Many experiences in engineering education boast positive gains to students’ learning and achievement. However, current literature is less clear on the economic costs associated with these efforts, or methods for performing said analyses. To address this gap, we proposed a structured approach to analyzing the incremental costs associated with an experience in engineering education. This method was modeled after those found in medicine and early childhood education. We illustrated our methodology using marginal (above baseline) time and cost ingredients that were collected during the development, pilot, and steady-state phases of a mechatronic experience in a first-year undergraduate engineering technology course. Specifically, our method included descriptive analysis, Pareto analysis, and cost per capacity estimate analysis, the latter of which has received limited discussion in current cost analysis literature. The purpose of our illustrated explanation was to provide a clear method for incremental cost analyses of experiences in engineering education.We found that the development, pilot, and steady-state phases cost just over $17.1k (approximately $12.4k for personnel and approximately $4.7k for equipment), based on 2015 US$ and an enrollment capacity of 121 students. Cost vs. capacity scaled at a factor of – 0.64 (y = 3,121x–0.64, R2 = 0.99), which was within the 95% interval for personnel and capital commonly observed in the chemical processing industry. Based on a four-year operational life and a range of 20–400 students per year, we estimated per seat total costs to range from roughly $70–$470, with our mechatronic experience averaging just under $150 per seat. Notably, the development phase cost, as well as the robot chassis and microcontroller capital cost were the primary cost terms of this intervention.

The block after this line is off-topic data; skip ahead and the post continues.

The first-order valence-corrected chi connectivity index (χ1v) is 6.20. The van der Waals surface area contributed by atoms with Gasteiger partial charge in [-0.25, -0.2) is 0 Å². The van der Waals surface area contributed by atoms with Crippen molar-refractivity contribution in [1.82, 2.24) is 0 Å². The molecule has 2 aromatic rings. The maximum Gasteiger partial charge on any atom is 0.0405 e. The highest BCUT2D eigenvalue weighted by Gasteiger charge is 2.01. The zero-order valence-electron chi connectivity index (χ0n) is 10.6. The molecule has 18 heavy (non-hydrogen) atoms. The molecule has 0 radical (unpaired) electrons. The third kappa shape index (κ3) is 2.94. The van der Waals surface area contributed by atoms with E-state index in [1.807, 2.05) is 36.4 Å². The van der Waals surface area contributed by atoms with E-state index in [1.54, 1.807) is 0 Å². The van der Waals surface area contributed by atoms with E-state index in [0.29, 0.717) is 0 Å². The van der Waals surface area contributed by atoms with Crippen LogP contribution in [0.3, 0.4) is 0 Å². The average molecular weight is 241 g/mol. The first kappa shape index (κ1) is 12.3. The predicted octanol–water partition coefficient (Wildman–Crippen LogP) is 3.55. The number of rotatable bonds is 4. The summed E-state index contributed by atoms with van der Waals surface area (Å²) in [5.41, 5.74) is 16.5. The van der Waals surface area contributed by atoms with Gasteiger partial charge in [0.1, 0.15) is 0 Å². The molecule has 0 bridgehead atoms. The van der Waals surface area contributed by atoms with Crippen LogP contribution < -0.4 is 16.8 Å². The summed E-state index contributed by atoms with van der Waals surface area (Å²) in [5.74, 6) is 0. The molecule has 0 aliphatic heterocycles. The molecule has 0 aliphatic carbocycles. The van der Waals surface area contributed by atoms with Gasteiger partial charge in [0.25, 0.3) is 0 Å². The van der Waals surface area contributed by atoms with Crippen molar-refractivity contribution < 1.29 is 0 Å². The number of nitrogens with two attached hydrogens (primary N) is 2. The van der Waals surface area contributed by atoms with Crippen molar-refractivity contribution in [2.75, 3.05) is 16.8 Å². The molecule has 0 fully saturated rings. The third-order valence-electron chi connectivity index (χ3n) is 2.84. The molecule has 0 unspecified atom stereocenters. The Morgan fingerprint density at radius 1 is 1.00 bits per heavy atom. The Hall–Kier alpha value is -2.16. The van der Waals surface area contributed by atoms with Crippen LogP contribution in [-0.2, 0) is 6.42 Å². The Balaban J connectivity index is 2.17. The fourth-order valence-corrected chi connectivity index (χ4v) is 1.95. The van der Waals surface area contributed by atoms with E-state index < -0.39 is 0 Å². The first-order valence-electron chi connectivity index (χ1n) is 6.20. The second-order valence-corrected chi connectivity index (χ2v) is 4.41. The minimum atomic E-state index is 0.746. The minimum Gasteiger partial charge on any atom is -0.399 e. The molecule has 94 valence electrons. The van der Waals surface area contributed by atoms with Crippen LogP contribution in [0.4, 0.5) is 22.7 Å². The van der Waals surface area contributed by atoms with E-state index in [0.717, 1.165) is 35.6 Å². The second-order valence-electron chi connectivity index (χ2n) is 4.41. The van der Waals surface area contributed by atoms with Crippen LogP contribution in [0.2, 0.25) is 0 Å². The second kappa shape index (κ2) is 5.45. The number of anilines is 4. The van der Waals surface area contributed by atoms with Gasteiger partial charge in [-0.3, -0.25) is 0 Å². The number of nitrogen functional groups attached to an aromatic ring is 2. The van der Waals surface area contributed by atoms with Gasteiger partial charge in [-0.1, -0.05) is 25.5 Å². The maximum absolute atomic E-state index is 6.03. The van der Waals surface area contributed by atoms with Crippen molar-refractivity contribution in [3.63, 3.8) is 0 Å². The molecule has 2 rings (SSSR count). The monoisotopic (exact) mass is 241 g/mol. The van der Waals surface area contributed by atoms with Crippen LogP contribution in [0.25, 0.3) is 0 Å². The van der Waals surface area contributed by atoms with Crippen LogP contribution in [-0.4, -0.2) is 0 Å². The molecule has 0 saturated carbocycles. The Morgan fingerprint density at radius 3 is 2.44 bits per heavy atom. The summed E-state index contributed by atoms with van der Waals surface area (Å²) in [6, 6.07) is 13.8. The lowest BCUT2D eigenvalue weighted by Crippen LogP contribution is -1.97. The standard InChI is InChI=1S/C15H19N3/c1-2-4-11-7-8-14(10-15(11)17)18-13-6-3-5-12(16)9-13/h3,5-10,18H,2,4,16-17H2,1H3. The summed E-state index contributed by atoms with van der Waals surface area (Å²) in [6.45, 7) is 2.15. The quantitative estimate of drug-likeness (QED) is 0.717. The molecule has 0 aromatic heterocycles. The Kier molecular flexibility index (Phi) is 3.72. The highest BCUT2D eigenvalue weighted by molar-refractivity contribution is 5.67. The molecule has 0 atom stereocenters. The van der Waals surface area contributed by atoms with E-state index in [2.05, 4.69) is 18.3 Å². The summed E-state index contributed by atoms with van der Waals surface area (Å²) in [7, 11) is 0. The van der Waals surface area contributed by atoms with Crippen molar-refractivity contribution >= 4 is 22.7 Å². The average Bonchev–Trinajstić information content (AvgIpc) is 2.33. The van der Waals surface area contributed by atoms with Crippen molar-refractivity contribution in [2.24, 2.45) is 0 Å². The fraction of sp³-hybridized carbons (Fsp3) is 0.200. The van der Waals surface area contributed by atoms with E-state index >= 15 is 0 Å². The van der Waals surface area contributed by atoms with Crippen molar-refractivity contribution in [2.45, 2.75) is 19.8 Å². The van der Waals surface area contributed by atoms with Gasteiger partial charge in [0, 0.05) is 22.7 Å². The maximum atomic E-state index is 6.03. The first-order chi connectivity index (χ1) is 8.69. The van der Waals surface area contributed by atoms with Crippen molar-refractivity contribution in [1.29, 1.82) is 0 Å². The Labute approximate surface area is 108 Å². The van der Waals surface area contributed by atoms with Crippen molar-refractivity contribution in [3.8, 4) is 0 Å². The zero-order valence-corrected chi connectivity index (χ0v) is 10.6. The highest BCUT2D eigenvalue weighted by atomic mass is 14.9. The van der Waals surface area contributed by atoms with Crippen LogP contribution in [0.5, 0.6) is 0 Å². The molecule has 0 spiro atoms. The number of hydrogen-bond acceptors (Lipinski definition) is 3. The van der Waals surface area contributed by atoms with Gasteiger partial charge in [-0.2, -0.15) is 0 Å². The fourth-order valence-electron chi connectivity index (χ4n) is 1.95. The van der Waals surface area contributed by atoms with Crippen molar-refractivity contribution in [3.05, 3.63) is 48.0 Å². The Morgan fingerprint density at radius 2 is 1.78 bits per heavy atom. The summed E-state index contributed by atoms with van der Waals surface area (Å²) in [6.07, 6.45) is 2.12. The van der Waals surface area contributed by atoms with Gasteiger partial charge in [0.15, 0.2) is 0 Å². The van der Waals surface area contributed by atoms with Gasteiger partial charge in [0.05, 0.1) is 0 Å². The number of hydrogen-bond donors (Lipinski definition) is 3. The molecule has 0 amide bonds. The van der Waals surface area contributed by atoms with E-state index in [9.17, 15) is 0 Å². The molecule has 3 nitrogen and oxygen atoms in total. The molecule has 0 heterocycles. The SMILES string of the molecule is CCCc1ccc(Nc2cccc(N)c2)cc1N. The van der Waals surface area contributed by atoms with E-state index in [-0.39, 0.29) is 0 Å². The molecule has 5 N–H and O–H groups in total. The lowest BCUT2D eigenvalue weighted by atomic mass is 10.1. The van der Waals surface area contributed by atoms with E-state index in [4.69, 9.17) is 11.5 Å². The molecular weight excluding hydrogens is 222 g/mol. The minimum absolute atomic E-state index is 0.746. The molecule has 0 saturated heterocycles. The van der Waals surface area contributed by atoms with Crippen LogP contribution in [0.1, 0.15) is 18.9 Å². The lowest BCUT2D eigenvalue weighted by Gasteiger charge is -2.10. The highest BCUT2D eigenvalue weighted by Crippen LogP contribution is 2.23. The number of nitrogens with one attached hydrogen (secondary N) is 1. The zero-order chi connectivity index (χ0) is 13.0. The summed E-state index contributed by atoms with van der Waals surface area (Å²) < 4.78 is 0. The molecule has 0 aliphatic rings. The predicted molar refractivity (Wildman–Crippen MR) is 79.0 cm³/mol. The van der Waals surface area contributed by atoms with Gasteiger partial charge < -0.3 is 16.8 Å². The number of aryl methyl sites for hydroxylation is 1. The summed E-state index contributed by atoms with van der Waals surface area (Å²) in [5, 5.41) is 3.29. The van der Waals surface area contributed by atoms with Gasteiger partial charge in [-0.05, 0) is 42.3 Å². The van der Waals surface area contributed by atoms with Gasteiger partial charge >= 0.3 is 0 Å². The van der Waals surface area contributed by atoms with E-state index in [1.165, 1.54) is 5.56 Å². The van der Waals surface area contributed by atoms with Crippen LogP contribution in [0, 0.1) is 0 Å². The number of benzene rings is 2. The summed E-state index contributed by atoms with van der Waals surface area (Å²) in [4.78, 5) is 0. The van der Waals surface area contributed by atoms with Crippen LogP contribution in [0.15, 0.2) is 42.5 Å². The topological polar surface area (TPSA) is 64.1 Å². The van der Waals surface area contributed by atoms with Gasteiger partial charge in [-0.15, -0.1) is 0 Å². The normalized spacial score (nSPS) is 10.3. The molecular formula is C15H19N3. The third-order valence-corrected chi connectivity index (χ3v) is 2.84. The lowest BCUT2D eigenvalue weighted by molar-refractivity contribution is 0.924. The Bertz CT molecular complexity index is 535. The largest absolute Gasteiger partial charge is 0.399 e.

Available at: http://works.bepress.com/raj_raman/71/